strength when air-dried and that has little or no
cohesion when submerged." The geotechnical problems
associated with cohesionless soils extend into
filtration system design. Lafleur, Mlynarek and
Rollin (1989) note that in cohesionless soils, the
internal migration or suffusion of the finer
particles is likely to take place. Silt is
generally referred to in the context of cohesionless
soil. Silt is "a material passing the No. 200 (75
|im) U.S. standard sieve that is nonplastic or very
slightly plastic and that exhibits little or no
strength when air-dried" (ASTM 1990). A soil which
contains a sufficiently high percentage by weight of
silt sized particles may be classified as a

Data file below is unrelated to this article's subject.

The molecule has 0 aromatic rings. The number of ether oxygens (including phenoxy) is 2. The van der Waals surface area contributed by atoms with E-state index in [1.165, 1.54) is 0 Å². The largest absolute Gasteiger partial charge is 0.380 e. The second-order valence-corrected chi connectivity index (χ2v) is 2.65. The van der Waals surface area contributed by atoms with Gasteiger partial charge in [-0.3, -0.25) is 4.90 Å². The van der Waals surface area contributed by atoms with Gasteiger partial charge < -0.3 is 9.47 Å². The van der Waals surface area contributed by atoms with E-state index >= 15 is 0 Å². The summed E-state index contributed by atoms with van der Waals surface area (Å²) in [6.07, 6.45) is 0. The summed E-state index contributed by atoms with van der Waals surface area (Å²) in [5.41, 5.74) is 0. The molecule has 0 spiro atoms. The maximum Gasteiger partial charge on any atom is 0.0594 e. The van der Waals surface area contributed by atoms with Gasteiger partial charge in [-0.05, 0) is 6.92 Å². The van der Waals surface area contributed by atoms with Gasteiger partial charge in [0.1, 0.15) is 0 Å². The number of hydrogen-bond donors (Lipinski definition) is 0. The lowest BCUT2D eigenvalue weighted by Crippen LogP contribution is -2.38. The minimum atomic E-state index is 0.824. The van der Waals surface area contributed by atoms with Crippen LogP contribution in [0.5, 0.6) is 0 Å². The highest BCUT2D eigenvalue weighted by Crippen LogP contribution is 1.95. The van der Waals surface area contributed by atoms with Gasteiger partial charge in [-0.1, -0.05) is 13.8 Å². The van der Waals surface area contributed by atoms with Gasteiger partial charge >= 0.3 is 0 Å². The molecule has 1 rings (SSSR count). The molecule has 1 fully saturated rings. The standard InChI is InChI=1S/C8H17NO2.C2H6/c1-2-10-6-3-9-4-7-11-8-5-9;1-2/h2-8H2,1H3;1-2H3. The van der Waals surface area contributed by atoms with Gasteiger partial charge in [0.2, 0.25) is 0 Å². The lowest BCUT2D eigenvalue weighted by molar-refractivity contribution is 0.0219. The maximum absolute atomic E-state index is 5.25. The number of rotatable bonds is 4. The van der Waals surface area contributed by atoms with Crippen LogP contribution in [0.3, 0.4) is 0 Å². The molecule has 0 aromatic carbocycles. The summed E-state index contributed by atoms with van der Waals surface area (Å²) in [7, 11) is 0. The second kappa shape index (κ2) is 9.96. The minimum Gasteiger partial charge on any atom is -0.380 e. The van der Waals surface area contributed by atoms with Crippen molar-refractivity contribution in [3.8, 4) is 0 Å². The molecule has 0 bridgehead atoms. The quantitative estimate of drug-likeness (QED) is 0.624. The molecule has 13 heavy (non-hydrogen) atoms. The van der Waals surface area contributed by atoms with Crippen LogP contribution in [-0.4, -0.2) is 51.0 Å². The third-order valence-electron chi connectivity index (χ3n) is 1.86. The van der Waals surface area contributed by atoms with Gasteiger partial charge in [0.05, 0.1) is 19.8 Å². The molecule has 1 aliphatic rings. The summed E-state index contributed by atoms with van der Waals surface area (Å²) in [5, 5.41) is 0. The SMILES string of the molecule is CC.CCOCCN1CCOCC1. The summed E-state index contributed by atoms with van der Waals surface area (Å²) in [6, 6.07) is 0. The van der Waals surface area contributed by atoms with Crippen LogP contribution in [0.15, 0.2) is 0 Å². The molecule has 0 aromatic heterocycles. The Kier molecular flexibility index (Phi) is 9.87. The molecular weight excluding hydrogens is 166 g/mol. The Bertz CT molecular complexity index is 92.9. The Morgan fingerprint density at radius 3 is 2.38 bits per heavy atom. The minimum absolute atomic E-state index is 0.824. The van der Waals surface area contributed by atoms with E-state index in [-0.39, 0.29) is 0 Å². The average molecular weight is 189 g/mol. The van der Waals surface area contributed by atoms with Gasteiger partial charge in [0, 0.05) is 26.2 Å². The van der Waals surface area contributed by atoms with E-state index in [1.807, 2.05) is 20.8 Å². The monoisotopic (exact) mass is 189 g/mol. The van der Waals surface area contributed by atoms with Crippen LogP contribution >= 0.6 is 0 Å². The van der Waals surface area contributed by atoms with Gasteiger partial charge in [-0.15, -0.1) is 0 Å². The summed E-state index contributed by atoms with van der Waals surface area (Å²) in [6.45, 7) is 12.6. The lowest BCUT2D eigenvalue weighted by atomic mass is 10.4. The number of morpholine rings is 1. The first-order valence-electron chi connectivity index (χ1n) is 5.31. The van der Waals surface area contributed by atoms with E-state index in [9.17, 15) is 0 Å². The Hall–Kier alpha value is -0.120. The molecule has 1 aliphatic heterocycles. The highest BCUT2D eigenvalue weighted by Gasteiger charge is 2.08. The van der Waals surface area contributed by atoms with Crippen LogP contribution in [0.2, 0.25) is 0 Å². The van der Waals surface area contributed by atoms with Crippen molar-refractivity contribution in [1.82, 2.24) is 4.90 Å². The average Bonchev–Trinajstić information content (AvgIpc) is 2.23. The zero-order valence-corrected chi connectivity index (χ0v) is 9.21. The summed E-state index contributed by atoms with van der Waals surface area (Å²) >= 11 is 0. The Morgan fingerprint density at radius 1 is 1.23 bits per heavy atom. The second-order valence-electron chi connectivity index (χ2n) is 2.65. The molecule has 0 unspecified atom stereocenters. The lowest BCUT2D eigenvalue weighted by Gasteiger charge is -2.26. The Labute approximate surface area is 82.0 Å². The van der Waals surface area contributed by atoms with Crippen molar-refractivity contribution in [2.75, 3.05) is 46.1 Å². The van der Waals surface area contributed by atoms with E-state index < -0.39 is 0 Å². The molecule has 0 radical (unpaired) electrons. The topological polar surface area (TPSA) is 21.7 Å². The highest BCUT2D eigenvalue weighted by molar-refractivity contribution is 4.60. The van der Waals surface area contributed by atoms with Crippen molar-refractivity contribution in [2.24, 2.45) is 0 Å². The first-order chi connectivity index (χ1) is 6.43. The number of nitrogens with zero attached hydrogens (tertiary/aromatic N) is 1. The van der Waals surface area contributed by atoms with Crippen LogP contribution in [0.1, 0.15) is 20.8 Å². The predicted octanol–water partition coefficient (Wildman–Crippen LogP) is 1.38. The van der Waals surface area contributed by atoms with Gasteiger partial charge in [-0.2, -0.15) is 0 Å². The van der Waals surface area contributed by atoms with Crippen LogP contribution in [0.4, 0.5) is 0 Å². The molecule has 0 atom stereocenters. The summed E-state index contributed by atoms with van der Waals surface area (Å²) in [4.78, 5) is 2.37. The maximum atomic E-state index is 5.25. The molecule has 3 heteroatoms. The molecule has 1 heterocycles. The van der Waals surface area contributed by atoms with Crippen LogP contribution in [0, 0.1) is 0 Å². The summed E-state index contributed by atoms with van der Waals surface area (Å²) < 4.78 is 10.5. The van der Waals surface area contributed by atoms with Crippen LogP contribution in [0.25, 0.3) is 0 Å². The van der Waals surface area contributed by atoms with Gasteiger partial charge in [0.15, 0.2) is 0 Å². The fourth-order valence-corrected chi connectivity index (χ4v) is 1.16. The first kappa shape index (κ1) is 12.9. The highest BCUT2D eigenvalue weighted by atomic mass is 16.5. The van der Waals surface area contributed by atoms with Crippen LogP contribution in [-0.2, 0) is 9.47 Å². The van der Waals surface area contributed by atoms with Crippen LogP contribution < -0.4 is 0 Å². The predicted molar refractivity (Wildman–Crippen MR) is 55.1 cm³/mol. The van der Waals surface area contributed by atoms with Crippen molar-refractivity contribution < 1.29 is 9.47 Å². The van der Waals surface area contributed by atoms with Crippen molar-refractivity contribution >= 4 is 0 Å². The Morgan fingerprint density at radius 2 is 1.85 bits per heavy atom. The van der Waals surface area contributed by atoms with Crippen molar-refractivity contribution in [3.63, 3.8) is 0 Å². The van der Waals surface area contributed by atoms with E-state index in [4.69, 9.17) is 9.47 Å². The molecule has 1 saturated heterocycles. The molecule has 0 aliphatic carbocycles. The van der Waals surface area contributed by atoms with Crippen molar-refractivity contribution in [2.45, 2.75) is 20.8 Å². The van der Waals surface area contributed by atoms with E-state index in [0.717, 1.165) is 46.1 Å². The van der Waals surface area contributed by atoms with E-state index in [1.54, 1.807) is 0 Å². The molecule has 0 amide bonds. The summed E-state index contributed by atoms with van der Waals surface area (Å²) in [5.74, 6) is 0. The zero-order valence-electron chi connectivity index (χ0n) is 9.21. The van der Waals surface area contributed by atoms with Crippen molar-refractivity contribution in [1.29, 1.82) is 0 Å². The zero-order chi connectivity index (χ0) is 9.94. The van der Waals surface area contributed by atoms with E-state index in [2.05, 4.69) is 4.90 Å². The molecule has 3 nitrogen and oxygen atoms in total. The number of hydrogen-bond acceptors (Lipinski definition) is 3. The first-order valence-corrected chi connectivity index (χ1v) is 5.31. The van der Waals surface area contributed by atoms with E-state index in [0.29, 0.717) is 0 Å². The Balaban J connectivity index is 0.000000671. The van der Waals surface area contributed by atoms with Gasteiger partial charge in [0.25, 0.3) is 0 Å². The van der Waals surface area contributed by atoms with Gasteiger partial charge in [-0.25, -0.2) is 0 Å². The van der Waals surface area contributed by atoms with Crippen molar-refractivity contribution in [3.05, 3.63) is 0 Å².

cohesionless soil.
The EPA guidelines for the PLCR system (U.S.
EPA 1985) suggest that an additional layer of
bedding material be installed above the top filter
layer to protect it from damage during construction
and waste placement. This bedding material must

have a minimum thickness of 25 cm (10 inches) and be
composed of material no coarser than rounded sand
passing the 1/4 inch sieve. In addition, the EPA
guidelines concerning the construction of final
covers for hazardous waste landfills (U.S. EPA 1989)
recommend that a 60 cm (24 inch) soil layer be
placed above the drainage component of the SWCR
system. This material should be comprised of
topsoil and/or fill soil as appropriate.
An obvious cost savings can be realized if
native on-site soils can be used for these
protective and cover soil materials as opposed to
transportation of select soils over long distances.
However, a certain percentage of fines may be found